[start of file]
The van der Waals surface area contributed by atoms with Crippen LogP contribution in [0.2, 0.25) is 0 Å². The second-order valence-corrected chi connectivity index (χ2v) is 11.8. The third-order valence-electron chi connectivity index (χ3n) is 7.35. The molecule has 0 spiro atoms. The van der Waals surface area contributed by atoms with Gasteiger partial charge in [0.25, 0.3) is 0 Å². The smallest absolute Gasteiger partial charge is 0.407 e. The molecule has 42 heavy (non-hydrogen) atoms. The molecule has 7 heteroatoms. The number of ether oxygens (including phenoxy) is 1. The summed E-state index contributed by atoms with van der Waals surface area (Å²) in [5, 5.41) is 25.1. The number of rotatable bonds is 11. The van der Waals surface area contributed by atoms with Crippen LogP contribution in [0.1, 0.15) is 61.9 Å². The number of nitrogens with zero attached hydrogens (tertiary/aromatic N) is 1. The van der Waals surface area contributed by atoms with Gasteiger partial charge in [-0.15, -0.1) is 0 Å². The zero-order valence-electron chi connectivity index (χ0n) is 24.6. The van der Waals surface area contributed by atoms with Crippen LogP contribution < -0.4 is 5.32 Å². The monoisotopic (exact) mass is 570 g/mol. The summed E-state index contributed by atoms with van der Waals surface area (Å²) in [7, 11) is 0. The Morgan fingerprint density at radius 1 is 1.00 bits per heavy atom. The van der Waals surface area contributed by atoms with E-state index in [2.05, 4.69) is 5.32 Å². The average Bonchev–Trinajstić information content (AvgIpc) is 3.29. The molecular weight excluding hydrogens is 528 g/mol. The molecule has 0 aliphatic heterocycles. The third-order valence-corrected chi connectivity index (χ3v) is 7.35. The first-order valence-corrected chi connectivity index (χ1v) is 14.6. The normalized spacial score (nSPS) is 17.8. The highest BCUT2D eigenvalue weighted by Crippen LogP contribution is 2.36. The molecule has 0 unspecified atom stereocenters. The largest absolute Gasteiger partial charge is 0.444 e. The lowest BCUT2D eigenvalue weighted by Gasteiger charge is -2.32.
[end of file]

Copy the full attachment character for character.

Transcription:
The van der Waals surface area contributed by atoms with Crippen LogP contribution in [0.2, 0.25) is 0 Å². The second-order valence-corrected chi connectivity index (χ2v) is 11.8. The third-order valence-electron chi connectivity index (χ3n) is 7.35. The molecule has 0 spiro atoms. The van der Waals surface area contributed by atoms with Gasteiger partial charge in [0.25, 0.3) is 0 Å². The smallest absolute Gasteiger partial charge is 0.407 e. The molecule has 42 heavy (non-hydrogen) atoms. The molecule has 7 heteroatoms. The number of ether oxygens (including phenoxy) is 1. The summed E-state index contributed by atoms with van der Waals surface area (Å²) in [5, 5.41) is 25.1. The number of rotatable bonds is 11. The van der Waals surface area contributed by atoms with Crippen LogP contribution in [0.1, 0.15) is 61.9 Å². The number of nitrogens with zero attached hydrogens (tertiary/aromatic N) is 1. The van der Waals surface area contributed by atoms with Gasteiger partial charge in [-0.15, -0.1) is 0 Å². The zero-order valence-electron chi connectivity index (χ0n) is 24.6. The van der Waals surface area contributed by atoms with Crippen LogP contribution < -0.4 is 5.32 Å². The monoisotopic (exact) mass is 570 g/mol. The summed E-state index contributed by atoms with van der Waals surface area (Å²) in [7, 11) is 0. The Morgan fingerprint density at radius 1 is 1.00 bits per heavy atom. The van der Waals surface area contributed by atoms with E-state index in [2.05, 4.69) is 5.32 Å². The average Bonchev–Trinajstić information content (AvgIpc) is 3.29. The molecular weight excluding hydrogens is 528 g/mol. The molecule has 0 aliphatic heterocycles. The third-order valence-corrected chi connectivity index (χ3v) is 7.35. The first-order valence-corrected chi connectivity index (χ1v) is 14.6. The normalized spacial score (nSPS) is 17.8. The highest BCUT2D eigenvalue weighted by Crippen LogP contribution is 2.36. The molecule has 0 unspecified atom stereocenters. The largest absolute Gasteiger partial charge is 0.444 e. The lowest BCUT2D eigenvalue weighted by Gasteiger charge is -2.32.